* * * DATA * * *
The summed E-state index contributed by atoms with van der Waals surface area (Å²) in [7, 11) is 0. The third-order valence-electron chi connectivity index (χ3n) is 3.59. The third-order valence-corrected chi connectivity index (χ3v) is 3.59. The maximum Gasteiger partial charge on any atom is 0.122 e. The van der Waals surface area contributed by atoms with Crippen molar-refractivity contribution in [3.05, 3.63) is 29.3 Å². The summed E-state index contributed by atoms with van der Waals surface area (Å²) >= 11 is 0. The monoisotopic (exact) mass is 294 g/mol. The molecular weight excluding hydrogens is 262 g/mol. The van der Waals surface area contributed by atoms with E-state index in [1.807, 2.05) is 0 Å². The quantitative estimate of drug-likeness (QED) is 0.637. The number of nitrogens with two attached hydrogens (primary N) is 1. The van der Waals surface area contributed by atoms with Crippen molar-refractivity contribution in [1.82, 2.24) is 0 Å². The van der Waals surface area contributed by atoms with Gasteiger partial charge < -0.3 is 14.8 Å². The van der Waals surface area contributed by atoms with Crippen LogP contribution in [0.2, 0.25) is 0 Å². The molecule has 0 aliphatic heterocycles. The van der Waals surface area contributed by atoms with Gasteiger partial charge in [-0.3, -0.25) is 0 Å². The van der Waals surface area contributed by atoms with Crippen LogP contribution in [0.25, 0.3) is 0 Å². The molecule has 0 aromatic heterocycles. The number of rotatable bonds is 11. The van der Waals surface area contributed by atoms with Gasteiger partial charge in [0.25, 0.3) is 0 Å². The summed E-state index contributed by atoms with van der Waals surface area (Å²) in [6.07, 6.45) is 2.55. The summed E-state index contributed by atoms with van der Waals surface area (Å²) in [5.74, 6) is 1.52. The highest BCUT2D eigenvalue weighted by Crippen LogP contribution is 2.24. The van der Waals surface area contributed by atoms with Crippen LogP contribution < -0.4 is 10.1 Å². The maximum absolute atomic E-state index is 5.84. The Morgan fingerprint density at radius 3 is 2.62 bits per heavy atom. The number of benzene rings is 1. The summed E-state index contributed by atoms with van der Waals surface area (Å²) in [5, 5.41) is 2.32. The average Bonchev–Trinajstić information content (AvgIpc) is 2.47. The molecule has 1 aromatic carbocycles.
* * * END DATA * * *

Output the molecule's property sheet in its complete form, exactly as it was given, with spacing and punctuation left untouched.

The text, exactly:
The summed E-state index contributed by atoms with van der Waals surface area (Å²) in [7, 11) is 0. The third-order valence-electron chi connectivity index (χ3n) is 3.59. The third-order valence-corrected chi connectivity index (χ3v) is 3.59. The maximum Gasteiger partial charge on any atom is 0.122 e. The van der Waals surface area contributed by atoms with Crippen molar-refractivity contribution in [3.05, 3.63) is 29.3 Å². The summed E-state index contributed by atoms with van der Waals surface area (Å²) >= 11 is 0. The monoisotopic (exact) mass is 294 g/mol. The molecular weight excluding hydrogens is 262 g/mol. The van der Waals surface area contributed by atoms with E-state index in [1.807, 2.05) is 0 Å². The quantitative estimate of drug-likeness (QED) is 0.637. The number of nitrogens with two attached hydrogens (primary N) is 1. The van der Waals surface area contributed by atoms with Crippen molar-refractivity contribution in [1.82, 2.24) is 0 Å². The van der Waals surface area contributed by atoms with Gasteiger partial charge < -0.3 is 14.8 Å². The van der Waals surface area contributed by atoms with Crippen LogP contribution in [0.2, 0.25) is 0 Å². The molecule has 0 aliphatic heterocycles. The van der Waals surface area contributed by atoms with Gasteiger partial charge in [-0.3, -0.25) is 0 Å². The van der Waals surface area contributed by atoms with Crippen LogP contribution in [0.25, 0.3) is 0 Å². The molecule has 0 aromatic heterocycles. The number of rotatable bonds is 11. The van der Waals surface area contributed by atoms with Gasteiger partial charge in [0.25, 0.3) is 0 Å². The summed E-state index contributed by atoms with van der Waals surface area (Å²) in [6.07, 6.45) is 2.55. The summed E-state index contributed by atoms with van der Waals surface area (Å²) in [5.74, 6) is 1.52. The highest BCUT2D eigenvalue weighted by Crippen LogP contribution is 2.24. The van der Waals surface area contributed by atoms with Crippen LogP contribution < -0.4 is 10.1 Å². The maximum absolute atomic E-state index is 5.84. The Morgan fingerprint density at radius 3 is 2.62 bits per heavy atom. The number of benzene rings is 1. The summed E-state index contributed by atoms with van der Waals surface area (Å²) in [5, 5.41) is 2.32. The average Bonchev–Trinajstić information content (AvgIpc) is 2.47. The molecule has 1 aromatic carbocycles.